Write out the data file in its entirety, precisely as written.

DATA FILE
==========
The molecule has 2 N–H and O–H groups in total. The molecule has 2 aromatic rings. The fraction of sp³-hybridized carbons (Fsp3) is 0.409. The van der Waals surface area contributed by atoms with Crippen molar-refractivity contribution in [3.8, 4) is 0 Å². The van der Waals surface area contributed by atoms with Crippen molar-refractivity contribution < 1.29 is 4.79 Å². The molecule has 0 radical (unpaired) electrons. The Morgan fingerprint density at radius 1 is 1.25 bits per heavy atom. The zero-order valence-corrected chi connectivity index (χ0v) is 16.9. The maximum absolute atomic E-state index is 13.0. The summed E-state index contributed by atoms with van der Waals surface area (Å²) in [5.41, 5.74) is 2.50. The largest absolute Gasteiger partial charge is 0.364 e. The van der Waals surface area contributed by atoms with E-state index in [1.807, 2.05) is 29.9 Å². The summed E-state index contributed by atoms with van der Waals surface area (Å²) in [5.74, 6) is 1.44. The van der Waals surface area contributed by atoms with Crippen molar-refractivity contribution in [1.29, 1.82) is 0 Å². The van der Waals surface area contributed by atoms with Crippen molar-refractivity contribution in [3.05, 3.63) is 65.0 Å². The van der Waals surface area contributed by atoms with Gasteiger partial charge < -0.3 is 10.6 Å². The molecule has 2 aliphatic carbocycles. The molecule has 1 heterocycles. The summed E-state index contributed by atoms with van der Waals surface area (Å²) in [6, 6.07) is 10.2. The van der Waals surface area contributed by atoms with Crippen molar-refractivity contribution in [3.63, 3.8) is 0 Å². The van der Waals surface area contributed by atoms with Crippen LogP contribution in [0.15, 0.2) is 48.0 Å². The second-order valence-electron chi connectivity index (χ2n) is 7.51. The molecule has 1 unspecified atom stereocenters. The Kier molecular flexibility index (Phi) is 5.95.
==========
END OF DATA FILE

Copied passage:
The molecule has 2 N–H and O–H groups in total. The molecule has 2 aromatic rings. The fraction of sp³-hybridized carbons (Fsp3) is 0.409. The van der Waals surface area contributed by atoms with Crippen molar-refractivity contribution in [3.8, 4) is 0 Å². The van der Waals surface area contributed by atoms with Crippen molar-refractivity contribution < 1.29 is 4.79 Å². The molecule has 0 radical (unpaired) electrons. The Morgan fingerprint density at radius 1 is 1.25 bits per heavy atom. The zero-order valence-corrected chi connectivity index (χ0v) is 16.9. The maximum absolute atomic E-state index is 13.0. The summed E-state index contributed by atoms with van der Waals surface area (Å²) in [5.41, 5.74) is 2.50. The largest absolute Gasteiger partial charge is 0.364 e. The van der Waals surface area contributed by atoms with E-state index in [1.807, 2.05) is 29.9 Å². The summed E-state index contributed by atoms with van der Waals surface area (Å²) in [5.74, 6) is 1.44. The van der Waals surface area contributed by atoms with Crippen molar-refractivity contribution in [1.29, 1.82) is 0 Å². The van der Waals surface area contributed by atoms with Crippen molar-refractivity contribution in [3.05, 3.63) is 65.0 Å². The van der Waals surface area contributed by atoms with Gasteiger partial charge < -0.3 is 10.6 Å². The molecule has 2 aliphatic carbocycles. The molecule has 1 heterocycles. The summed E-state index contributed by atoms with van der Waals surface area (Å²) in [6, 6.07) is 10.2. The van der Waals surface area contributed by atoms with Crippen molar-refractivity contribution in [3.63, 3.8) is 0 Å². The van der Waals surface area contributed by atoms with Crippen LogP contribution in [0.15, 0.2) is 48.0 Å². The second-order valence-electron chi connectivity index (χ2n) is 7.51. The molecule has 1 unspecified atom stereocenters. The Kier molecular flexibility index (Phi) is 5.95.